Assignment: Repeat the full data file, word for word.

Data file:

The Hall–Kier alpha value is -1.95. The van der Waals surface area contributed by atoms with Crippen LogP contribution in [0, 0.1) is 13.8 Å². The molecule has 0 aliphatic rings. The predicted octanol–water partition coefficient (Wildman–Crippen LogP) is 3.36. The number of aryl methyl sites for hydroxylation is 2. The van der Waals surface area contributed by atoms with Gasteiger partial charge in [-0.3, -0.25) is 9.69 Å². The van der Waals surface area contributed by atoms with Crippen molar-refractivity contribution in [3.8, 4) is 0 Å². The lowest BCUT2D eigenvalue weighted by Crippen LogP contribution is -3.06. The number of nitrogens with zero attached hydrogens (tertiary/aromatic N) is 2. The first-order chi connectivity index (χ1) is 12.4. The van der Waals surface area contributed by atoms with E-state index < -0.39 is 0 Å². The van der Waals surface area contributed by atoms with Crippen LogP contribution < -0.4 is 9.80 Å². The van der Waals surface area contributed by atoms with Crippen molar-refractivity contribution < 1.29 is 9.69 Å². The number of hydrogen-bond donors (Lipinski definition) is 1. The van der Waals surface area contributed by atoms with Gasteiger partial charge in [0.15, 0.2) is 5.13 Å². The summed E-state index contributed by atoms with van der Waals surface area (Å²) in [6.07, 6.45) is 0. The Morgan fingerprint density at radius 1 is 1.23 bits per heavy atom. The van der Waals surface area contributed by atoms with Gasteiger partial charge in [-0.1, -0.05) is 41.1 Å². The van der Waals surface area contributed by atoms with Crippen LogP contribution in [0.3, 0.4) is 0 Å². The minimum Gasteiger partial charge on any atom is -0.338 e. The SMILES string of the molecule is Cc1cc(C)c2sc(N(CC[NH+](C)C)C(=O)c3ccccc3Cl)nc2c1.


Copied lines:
The Hall–Kier alpha value is -1.95. The van der Waals surface area contributed by atoms with Crippen LogP contribution in [0, 0.1) is 13.8 Å². The molecule has 0 aliphatic rings. The predicted octanol–water partition coefficient (Wildman–Crippen LogP) is 3.36. The number of aryl methyl sites for hydroxylation is 2. The van der Waals surface area contributed by atoms with Gasteiger partial charge in [-0.3, -0.25) is 9.69 Å². The van der Waals surface area contributed by atoms with Crippen molar-refractivity contribution in [3.8, 4) is 0 Å². The lowest BCUT2D eigenvalue weighted by Crippen LogP contribution is -3.06. The number of nitrogens with zero attached hydrogens (tertiary/aromatic N) is 2. The first-order chi connectivity index (χ1) is 12.4. The van der Waals surface area contributed by atoms with E-state index < -0.39 is 0 Å². The van der Waals surface area contributed by atoms with Crippen LogP contribution < -0.4 is 9.80 Å². The van der Waals surface area contributed by atoms with Crippen molar-refractivity contribution < 1.29 is 9.69 Å². The number of hydrogen-bond donors (Lipinski definition) is 1. The van der Waals surface area contributed by atoms with Gasteiger partial charge in [0.15, 0.2) is 5.13 Å². The summed E-state index contributed by atoms with van der Waals surface area (Å²) in [6.07, 6.45) is 0. The Morgan fingerprint density at radius 1 is 1.23 bits per heavy atom. The van der Waals surface area contributed by atoms with Gasteiger partial charge in [-0.1, -0.05) is 41.1 Å². The van der Waals surface area contributed by atoms with Crippen LogP contribution in [0.3, 0.4) is 0 Å². The minimum Gasteiger partial charge on any atom is -0.338 e. The SMILES string of the molecule is Cc1cc(C)c2sc(N(CC[NH+](C)C)C(=O)c3ccccc3Cl)nc2c1.